Reality check: Why it’s important for most diverse state in country to create ‘Diverse Business Month’

Thanks to effort by Sens. Poe, Johnson, New Jersey now will recognize its large share of diverse business owners each July

Here’s the complicated aspect of making July into “Diverse Business Month” — an initiative that became a reality earlier this week, thanks to the efforts of state Sens. Nellie Pou and Gordon Johnson.

This isn’t a rant against diversity, equity & inclusion. No, far from it. It’s an acknowledgement of reality.

New Jersey prides itself on being the most diverse state in the country — a diversity that is shown in the business community, where nearly 40% of all business are owned by women, 21% are owned by people of color, 4% are owned by veterans and a soon-to-be-calculated amount are owned by members of the LGBTQ+ community.

So, why is this monthly designation needed?

The answer: Reality (or, at least, the recently released disparity study) shows minority business are not getting anywhere close to their piece of the economic pie.

That’s how Pou (D-Paterson) and Johnson (D-Englewood) spelled it out in their resolution.

“Despite their large economic impact, diverse-owned businesses in the state continue to face certain challenges to growth, which include limited access to capital,” they wrote. “Additionally, a statewide study examining the availability and utilization of state contracting opportunities for diverse-owned businesses found significant disparities for diverse-owned businesses in formal prime contracts for construction, professional services and general goods and services.

“It is thus in the public interest of this state to raise awareness of the positive economic impact of businesses owned by persons of color, women, veterans and members of the LGBTQ+ community and to focus on ways to support diverse-owned businesses.”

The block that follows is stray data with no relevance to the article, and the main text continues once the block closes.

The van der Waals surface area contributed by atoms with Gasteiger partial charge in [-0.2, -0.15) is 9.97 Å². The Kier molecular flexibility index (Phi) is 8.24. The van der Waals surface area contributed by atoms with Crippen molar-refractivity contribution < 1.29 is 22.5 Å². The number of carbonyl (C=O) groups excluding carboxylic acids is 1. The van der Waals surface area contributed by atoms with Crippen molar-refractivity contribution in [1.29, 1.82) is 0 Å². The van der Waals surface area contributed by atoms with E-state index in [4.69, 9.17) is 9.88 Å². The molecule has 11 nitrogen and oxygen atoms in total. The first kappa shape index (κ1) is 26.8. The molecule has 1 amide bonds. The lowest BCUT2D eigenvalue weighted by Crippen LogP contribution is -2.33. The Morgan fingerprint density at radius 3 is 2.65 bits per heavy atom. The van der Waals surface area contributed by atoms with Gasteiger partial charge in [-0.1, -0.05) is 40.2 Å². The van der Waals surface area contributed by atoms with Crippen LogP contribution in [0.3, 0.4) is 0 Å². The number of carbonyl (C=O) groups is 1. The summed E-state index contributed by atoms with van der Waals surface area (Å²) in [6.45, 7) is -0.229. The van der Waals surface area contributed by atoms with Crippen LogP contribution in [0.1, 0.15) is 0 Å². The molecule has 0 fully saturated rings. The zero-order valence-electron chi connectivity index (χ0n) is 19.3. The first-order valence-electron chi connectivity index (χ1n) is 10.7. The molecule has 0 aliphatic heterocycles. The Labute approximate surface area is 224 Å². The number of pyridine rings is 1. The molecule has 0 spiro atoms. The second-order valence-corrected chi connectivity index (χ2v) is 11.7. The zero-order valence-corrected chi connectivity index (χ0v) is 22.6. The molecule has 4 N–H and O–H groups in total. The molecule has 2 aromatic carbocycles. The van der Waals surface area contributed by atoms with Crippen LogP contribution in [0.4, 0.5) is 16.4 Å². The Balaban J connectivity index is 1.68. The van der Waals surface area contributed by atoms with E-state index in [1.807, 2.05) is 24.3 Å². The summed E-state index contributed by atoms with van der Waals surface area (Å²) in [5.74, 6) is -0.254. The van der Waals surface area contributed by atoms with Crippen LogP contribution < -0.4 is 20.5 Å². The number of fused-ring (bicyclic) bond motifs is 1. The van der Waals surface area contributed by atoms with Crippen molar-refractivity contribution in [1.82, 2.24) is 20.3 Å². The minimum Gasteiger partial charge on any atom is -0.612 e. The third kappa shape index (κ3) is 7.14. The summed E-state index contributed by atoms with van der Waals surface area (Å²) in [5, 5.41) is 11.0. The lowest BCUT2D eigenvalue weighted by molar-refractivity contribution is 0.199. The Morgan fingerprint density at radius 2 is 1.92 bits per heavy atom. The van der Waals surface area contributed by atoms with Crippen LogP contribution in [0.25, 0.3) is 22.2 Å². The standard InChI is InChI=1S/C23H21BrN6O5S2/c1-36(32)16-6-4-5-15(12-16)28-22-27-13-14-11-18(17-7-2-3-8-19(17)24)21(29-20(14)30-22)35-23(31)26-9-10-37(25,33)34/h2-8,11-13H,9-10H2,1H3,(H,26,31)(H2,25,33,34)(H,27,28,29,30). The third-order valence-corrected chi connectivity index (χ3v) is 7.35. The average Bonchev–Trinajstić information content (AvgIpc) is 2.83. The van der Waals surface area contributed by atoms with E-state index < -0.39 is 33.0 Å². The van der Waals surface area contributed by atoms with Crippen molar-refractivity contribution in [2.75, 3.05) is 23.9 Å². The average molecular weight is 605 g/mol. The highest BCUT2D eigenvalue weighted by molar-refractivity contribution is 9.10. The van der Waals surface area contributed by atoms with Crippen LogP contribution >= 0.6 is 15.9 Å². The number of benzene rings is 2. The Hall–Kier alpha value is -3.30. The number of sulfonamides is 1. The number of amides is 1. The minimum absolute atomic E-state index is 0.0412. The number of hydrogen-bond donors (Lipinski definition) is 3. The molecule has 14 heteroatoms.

The leaders of diversity chambers certainly agreed.

“The recent diversity study has sparked a powerful movement, leading to the formation of the New Jersey Diverse Business Advisory Council,” Carlos Medina, CEO of the Statewide Hispanic Chamber of Commerce of New Jersey, said. “This coalition comprises dozens of statewide organizations, united in their commitment to fostering diversity and inclusion in the business community.”

Gus Penaranda, executive director of the New Jersey Pride Chamber of Commerce, said such a designation is as important as ever.

“As DEI is being erased across the country, New Jersey is moving forward in protecting one of the key elements that makes this part of the country the focal point for business innovation,” he said. “It’s our diversity that makes us better.

“New Jersey has known that long before we started saying, ‘DEI.’”

John Harmon, the head of the African American Chamber of Commerce of New Jersey, said he appreciates the connection to the month of July.

“The Fourth of July represents what this country is comprised of — a melting pot of people looking for a better life, many of which came through Ellis Island,” he said. “If you take that and match it to the diversity of our demographics, every day should be diversity day in New Jersey.

“New Jersey should own its diversity.”

Poe and Johnson certainly agree.

“The observance of a ‘Diverse Business Month’ each year will provide an opportunity for government officials, community leaders and business leaders to focus on ways to support diverse business owners and to help them succeed,” they wrote.